What Garmin call the 'Route Leg Transition' (which, helpfully, they explain nowhere in the manual), is my 'this will do' setting.
Of course, you need to be aware that there are hazards associated with such 'waypoint skipping' if you're following a very precise route that might pass just metres from death if you don't stick to the path. Then again, I don't know anyone who would blindly follow a GPS rather than look at the ground in front of them...
You are to be forgiven, Hugh, if you cannot understand the manual. It's not a User Manual, it's simply a list of menu options, none of which are explained to the User. Clearly written by the software authors who know everything about how the unit works, but forget that the User doesn't.
I also notice that there's no mention of WAAS in the manual, so I suspect the unit isn't equipped for WAAS/EGNOS, so the accuracy of the fixes will be the basic 10m (95%).
As for setting junction waypoints, Clive's three points per junction are sensible (assuming your receiver doesn't have waypoint alerts).
The first waypoint before the junction will guide you to the junction, and warn you that it is approaching (possibly). The second is intended to tell you that you have arrived at the junction, and you need to decide which way to go. The third waypoint should then show you which if the paths you should take at the junction.
The distances for the first and third junction waypoints will depend on the complexity of the junction, and the proximity of paths leading from it; sometimes, 50m may not be enough to discriminate between two paths that diverge slowly from a junction. And, if you've set your Route Leg Transition to 50m, your unit may well skip all three waypoints at once if they're only 50m apart...
> The Foretrex, which was purchased in America, is WAAS enabled which I believe means that it is also EGNOS enabled
Another failing of the User Manual, then; it makes no mention of WAAS or EGNOS anywhere in the text, or in the instructions. This is in marked contrast to the Geko manual, which does both (I checked before I posted).
I noted that the Fortrex can have waypoint alerts enabled, but my comment was in view of the fact that Clive's book may be a little dated (no idea; don't have a copy), or that simpler receivers might not have features like alerts. In which case, the pre-junction waypoint can be made to serve that purpose.
as a further observation about WP. if you are on paths and choosing a direction e.g. straught approaching a Y fork. i would set an "aiming off" WP well over to the right for the right fork i.e. off to the right of the path so that the gps would make an exaggerated "go this way" arrow point. i found this very useful especially for many paths originating in one place - a not uncommon feature in the south east. by always setting the WP "off route" in this way i was nearly always confident that i would pick the correct path to go along.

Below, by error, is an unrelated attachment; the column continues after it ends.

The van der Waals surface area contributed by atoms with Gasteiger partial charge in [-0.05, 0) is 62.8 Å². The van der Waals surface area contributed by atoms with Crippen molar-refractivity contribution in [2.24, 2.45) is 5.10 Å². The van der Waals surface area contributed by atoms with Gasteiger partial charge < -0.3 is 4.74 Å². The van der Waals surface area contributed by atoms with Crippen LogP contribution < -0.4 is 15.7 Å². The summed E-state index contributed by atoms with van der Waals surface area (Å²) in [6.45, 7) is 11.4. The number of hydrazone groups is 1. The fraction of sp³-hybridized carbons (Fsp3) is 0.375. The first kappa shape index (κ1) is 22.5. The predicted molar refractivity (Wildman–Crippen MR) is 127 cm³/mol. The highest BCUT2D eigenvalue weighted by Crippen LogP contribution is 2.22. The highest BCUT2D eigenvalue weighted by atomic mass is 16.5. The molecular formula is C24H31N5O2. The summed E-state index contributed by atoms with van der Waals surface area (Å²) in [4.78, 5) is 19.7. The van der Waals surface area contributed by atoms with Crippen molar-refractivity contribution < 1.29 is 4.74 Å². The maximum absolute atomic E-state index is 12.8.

another example is where there is a path on either side of a field boundary - set an "aiming off" WP to enusre you go the down the correct side of the hedge/fence. set another WP soon after to get back on route.
by investigating, in my case playing, with differing WP plans you can make the gps do exactly what you want it to do.
I just can't see the need for a pre-junction waypoint 50m before a junction(and I've used a GPS for a decade). The Compass page allows you to choose two data fields to display; if you make one of these the distance to the next waypoint (ie the junction in question), and the second the waypoint name, then the compass page will always be telling you how close you are to the next waypoint, and it's direction. By all means have waypoints at useful intervals along the way. To ensure you take the right turn at a junction, just make sure the next waypoint is at the correct bearing - this might need a waypoint 30m away, it might need several, or one 1km away might be fine, it all depends on the point in question. I find it particularly useful to have plenty of waypoints coming off the top of mountains for example.
It’s not all hill walking and Kendal mint cake
Information on maintenance and insurance for vans from The Van Insurer
Become a fan of OutdoorsMagic
Follow us on twitter
Sign up to our free newsletter
Meet partners in our forum
Other Immediate Media Sites
Our eCommerce Platform
© Immediate Media Company Ltd. 2014 This website is owned and published by Immediate Media Company Limited. www.immediate.co.uk